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Love Your Characters

Like most writers I really love my characters. I think we really have to love them to stay with them for a whole book, and especially a series. L.J. Sellers has kept her Detective Jackson series going because she still likes visiting every day with that detective and the cast of characters who continue from one book to another. It is the same with other series writers like Sue Grafton, Louise Penny, John Sandford, William Kent Krueger, and more. They/we all love our characters.

In thinking about this to start writing a blog post about it, I wondered why these characters are so loved and so memorable, and I think I figured out at least one reason why. It's because we know so much more about them than the color of their hair or what kind of shoes they wear. We know how our continuing characters think and feel, so we know how they are going to react to a situation or event. We also know their back story - what happened in their lives before they started appearing on the pages of our books. That information is important so we know what shaped our character, and it is best if dropped into the current story in tasty little tidbits.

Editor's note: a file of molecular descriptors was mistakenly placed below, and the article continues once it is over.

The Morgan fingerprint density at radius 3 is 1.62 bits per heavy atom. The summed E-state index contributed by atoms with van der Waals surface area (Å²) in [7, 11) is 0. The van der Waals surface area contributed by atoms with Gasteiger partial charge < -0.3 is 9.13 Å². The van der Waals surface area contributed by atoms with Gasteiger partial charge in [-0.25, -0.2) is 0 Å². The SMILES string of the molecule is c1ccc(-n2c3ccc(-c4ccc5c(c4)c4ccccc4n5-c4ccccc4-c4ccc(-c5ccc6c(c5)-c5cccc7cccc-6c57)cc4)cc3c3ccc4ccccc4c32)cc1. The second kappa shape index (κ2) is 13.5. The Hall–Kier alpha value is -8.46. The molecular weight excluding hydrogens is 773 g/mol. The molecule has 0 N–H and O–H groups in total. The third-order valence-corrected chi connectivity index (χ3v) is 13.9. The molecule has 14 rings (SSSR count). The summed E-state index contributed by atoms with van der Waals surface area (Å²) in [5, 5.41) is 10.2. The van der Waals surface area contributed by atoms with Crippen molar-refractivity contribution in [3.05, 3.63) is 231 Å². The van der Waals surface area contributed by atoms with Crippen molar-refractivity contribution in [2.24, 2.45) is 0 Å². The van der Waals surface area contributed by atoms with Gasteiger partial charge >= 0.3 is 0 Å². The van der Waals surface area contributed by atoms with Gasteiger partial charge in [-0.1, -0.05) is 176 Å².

Isn't that a better way to get to know someone than by being taken for a tour of their home or office before they even step into the scene?

I just went through the galley for Stalking Season, the second book in the Seasons Mystery Series that debuted with Open Season, and when I finished I thought, gosh I love Sarah and Angel. I started to connect with the two detectives as people again and couldn't wait to get started on the third book. I even considered abandoning the book I'm working on to start hanging out with these two ladies again.

When I introduced them in the first book, it was done with very little physical description and more showing of their thoughts and feelings:

"Sarah took a deep breath and faced Quinlin in the stuffy cubbyhole of an office." The first couple of paragraphs set up why she is there and who Quinlin is. In the second paragraph we find out how she feels about being grilled by internal affairs:

"A trickle of perspiration ran down Sarah’s back and dampened her white T-shirt. Shifting in the wooden chair, she contemplated the wisdom of taking off her jacket, then decided against it. He would interpret it as a sign of weakness."

The first time Angel appears in the story, Sarah has just taken a seat in the briefing room across from a new detective:

"The woman turned to give Sarah the briefest of nods, and she recognized the mass of tight curls haloing a creamy mocha complexion as belonging to a former patrol officer. Angel?"

Then the sergeant assigns Sarah and Angel to a new case as partners. This is Sarah's response, which reveals a bit about Angel:

"Sarah turned sharply to look at Angel, and the elusive last name clicked. Something else clicked, too. An attitude that Angel wielded like a sword, heralding the proclamation, 'Don’t think that the only reason I’m here is because I’m a woman and I’m black.'"